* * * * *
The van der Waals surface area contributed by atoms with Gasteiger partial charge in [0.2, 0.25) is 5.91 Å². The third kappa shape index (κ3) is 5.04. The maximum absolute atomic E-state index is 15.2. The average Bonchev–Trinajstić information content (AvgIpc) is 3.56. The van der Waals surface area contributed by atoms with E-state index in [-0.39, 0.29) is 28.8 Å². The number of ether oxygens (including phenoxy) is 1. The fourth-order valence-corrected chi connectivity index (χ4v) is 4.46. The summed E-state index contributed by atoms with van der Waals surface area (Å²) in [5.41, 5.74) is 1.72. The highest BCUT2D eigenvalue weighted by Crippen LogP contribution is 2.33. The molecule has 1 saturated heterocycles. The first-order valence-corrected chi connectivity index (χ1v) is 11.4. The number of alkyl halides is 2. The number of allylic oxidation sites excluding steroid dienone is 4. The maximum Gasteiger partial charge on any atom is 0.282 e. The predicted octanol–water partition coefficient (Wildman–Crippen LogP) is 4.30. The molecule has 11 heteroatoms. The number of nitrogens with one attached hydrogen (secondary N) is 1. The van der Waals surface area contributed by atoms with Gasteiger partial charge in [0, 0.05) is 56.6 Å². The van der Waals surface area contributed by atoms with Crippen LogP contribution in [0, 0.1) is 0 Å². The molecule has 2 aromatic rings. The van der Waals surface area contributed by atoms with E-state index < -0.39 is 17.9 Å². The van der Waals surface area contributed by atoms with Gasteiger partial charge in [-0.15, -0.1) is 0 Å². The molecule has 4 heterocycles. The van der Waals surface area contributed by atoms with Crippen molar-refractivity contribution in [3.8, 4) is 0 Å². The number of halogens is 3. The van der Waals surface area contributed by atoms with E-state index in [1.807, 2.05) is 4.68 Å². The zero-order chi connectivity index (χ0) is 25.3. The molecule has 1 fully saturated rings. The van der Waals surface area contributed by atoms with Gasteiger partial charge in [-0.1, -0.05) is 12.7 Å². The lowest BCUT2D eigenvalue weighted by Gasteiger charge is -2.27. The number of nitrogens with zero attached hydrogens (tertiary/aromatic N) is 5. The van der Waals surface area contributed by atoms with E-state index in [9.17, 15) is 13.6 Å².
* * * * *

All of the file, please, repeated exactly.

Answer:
The van der Waals surface area contributed by atoms with Gasteiger partial charge in [0.2, 0.25) is 5.91 Å². The third kappa shape index (κ3) is 5.04. The maximum absolute atomic E-state index is 15.2. The average Bonchev–Trinajstić information content (AvgIpc) is 3.56. The van der Waals surface area contributed by atoms with E-state index in [-0.39, 0.29) is 28.8 Å². The number of ether oxygens (including phenoxy) is 1. The fourth-order valence-corrected chi connectivity index (χ4v) is 4.46. The summed E-state index contributed by atoms with van der Waals surface area (Å²) in [5.41, 5.74) is 1.72. The highest BCUT2D eigenvalue weighted by Crippen LogP contribution is 2.33. The molecule has 1 saturated heterocycles. The first-order valence-corrected chi connectivity index (χ1v) is 11.4. The number of alkyl halides is 2. The number of allylic oxidation sites excluding steroid dienone is 4. The maximum Gasteiger partial charge on any atom is 0.282 e. The predicted octanol–water partition coefficient (Wildman–Crippen LogP) is 4.30. The molecule has 11 heteroatoms. The number of nitrogens with one attached hydrogen (secondary N) is 1. The van der Waals surface area contributed by atoms with Gasteiger partial charge in [0, 0.05) is 56.6 Å². The van der Waals surface area contributed by atoms with Crippen LogP contribution in [0, 0.1) is 0 Å². The molecule has 2 aromatic rings. The van der Waals surface area contributed by atoms with E-state index < -0.39 is 17.9 Å². The van der Waals surface area contributed by atoms with Gasteiger partial charge in [-0.15, -0.1) is 0 Å². The molecule has 4 heterocycles. The van der Waals surface area contributed by atoms with Crippen molar-refractivity contribution in [3.8, 4) is 0 Å². The number of halogens is 3. The van der Waals surface area contributed by atoms with E-state index in [1.807, 2.05) is 4.68 Å². The zero-order chi connectivity index (χ0) is 25.3. The molecule has 1 fully saturated rings. The van der Waals surface area contributed by atoms with Gasteiger partial charge in [-0.1, -0.05) is 12.7 Å². The lowest BCUT2D eigenvalue weighted by Gasteiger charge is -2.27. The number of nitrogens with zero attached hydrogens (tertiary/aromatic N) is 5. The van der Waals surface area contributed by atoms with E-state index in [9.17, 15) is 13.6 Å².